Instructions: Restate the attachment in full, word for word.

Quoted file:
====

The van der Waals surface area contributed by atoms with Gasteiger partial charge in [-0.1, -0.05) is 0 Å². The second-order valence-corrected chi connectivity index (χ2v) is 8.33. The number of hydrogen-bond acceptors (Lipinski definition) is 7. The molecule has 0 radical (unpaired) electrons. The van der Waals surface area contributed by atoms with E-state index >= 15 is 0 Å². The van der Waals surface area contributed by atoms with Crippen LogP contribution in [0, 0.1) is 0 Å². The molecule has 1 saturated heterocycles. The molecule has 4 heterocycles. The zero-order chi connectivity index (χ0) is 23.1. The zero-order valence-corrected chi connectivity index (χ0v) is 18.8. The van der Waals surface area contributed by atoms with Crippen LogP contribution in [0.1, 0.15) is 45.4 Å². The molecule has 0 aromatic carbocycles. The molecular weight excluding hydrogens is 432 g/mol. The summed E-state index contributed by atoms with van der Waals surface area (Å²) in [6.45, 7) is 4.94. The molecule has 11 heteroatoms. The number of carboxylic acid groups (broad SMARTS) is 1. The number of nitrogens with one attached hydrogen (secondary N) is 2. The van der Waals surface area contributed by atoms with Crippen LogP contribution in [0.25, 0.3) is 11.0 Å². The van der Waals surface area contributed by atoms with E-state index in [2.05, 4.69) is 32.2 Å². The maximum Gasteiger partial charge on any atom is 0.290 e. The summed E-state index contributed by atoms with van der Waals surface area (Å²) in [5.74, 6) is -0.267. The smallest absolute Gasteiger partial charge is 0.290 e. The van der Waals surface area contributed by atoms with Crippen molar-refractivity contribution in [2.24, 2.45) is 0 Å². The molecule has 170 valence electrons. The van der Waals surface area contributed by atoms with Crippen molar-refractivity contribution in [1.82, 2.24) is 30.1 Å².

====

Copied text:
The van der Waals surface area contributed by atoms with Gasteiger partial charge in [-0.1, -0.05) is 0 Å². The second-order valence-corrected chi connectivity index (χ2v) is 8.33. The number of hydrogen-bond acceptors (Lipinski definition) is 7. The molecule has 0 radical (unpaired) electrons. The van der Waals surface area contributed by atoms with E-state index >= 15 is 0 Å². The van der Waals surface area contributed by atoms with Crippen LogP contribution in [0, 0.1) is 0 Å². The molecule has 1 saturated heterocycles. The molecule has 4 heterocycles. The zero-order chi connectivity index (χ0) is 23.1. The zero-order valence-corrected chi connectivity index (χ0v) is 18.8. The van der Waals surface area contributed by atoms with Crippen LogP contribution in [0.1, 0.15) is 45.4 Å². The molecule has 0 aromatic carbocycles. The molecular weight excluding hydrogens is 432 g/mol. The summed E-state index contributed by atoms with van der Waals surface area (Å²) in [6.45, 7) is 4.94. The molecule has 11 heteroatoms. The number of carboxylic acid groups (broad SMARTS) is 1. The number of nitrogens with one attached hydrogen (secondary N) is 2. The van der Waals surface area contributed by atoms with Crippen LogP contribution in [0.25, 0.3) is 11.0 Å². The van der Waals surface area contributed by atoms with E-state index in [2.05, 4.69) is 32.2 Å². The maximum Gasteiger partial charge on any atom is 0.290 e. The summed E-state index contributed by atoms with van der Waals surface area (Å²) in [5.74, 6) is -0.267. The smallest absolute Gasteiger partial charge is 0.290 e. The van der Waals surface area contributed by atoms with Crippen molar-refractivity contribution in [2.24, 2.45) is 0 Å². The molecule has 170 valence electrons. The van der Waals surface area contributed by atoms with Crippen molar-refractivity contribution in [1.82, 2.24) is 30.1 Å².